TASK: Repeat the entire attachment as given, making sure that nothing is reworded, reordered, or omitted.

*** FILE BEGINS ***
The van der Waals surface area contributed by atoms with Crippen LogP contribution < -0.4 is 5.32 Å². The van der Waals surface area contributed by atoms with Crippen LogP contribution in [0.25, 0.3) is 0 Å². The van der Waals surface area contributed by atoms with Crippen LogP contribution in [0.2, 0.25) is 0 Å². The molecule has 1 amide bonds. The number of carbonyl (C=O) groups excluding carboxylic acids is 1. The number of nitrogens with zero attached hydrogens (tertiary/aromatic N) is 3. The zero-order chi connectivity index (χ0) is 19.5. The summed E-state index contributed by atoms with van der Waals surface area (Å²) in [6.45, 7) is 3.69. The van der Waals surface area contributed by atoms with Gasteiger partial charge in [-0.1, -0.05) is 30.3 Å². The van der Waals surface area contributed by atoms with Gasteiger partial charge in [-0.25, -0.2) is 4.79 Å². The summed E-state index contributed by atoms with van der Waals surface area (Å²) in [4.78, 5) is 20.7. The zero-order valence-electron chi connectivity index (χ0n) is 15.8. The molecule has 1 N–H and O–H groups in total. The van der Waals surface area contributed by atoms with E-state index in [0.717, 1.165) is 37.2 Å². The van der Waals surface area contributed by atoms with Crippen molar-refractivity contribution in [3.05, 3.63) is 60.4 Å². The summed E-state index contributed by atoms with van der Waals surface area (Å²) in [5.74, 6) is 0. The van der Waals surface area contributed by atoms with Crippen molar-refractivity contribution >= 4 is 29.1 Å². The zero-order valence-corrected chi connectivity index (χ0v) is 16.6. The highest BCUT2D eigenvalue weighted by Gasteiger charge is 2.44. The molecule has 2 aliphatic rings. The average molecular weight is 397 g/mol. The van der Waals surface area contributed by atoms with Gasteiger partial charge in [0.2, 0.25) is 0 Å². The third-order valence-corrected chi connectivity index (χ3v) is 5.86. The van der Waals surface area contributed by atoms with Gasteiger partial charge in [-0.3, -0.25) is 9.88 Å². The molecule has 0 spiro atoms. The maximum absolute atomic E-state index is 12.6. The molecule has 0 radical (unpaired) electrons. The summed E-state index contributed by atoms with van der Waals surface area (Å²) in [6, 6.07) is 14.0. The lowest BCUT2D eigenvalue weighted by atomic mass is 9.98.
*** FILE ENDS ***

The van der Waals surface area contributed by atoms with Crippen LogP contribution < -0.4 is 5.32 Å². The van der Waals surface area contributed by atoms with Crippen LogP contribution in [0.25, 0.3) is 0 Å². The van der Waals surface area contributed by atoms with Crippen LogP contribution in [0.2, 0.25) is 0 Å². The molecule has 1 amide bonds. The number of carbonyl (C=O) groups excluding carboxylic acids is 1. The number of nitrogens with zero attached hydrogens (tertiary/aromatic N) is 3. The zero-order chi connectivity index (χ0) is 19.5. The summed E-state index contributed by atoms with van der Waals surface area (Å²) in [6.45, 7) is 3.69. The van der Waals surface area contributed by atoms with Gasteiger partial charge in [-0.1, -0.05) is 30.3 Å². The van der Waals surface area contributed by atoms with Gasteiger partial charge in [-0.25, -0.2) is 4.79 Å². The summed E-state index contributed by atoms with van der Waals surface area (Å²) in [4.78, 5) is 20.7. The zero-order valence-electron chi connectivity index (χ0n) is 15.8. The molecule has 1 N–H and O–H groups in total. The van der Waals surface area contributed by atoms with E-state index in [0.717, 1.165) is 37.2 Å². The van der Waals surface area contributed by atoms with Crippen molar-refractivity contribution in [3.05, 3.63) is 60.4 Å². The summed E-state index contributed by atoms with van der Waals surface area (Å²) in [5.74, 6) is 0. The van der Waals surface area contributed by atoms with Crippen molar-refractivity contribution >= 4 is 29.1 Å². The zero-order valence-corrected chi connectivity index (χ0v) is 16.6. The highest BCUT2D eigenvalue weighted by Gasteiger charge is 2.44. The molecule has 2 aliphatic rings. The average molecular weight is 397 g/mol. The van der Waals surface area contributed by atoms with Gasteiger partial charge in [0.2, 0.25) is 0 Å². The third-order valence-corrected chi connectivity index (χ3v) is 5.86. The van der Waals surface area contributed by atoms with Gasteiger partial charge in [-0.3, -0.25) is 9.88 Å². The molecule has 0 spiro atoms. The maximum absolute atomic E-state index is 12.6. The molecule has 0 radical (unpaired) electrons. The summed E-state index contributed by atoms with van der Waals surface area (Å²) in [6, 6.07) is 14.0. The lowest BCUT2D eigenvalue weighted by atomic mass is 9.98.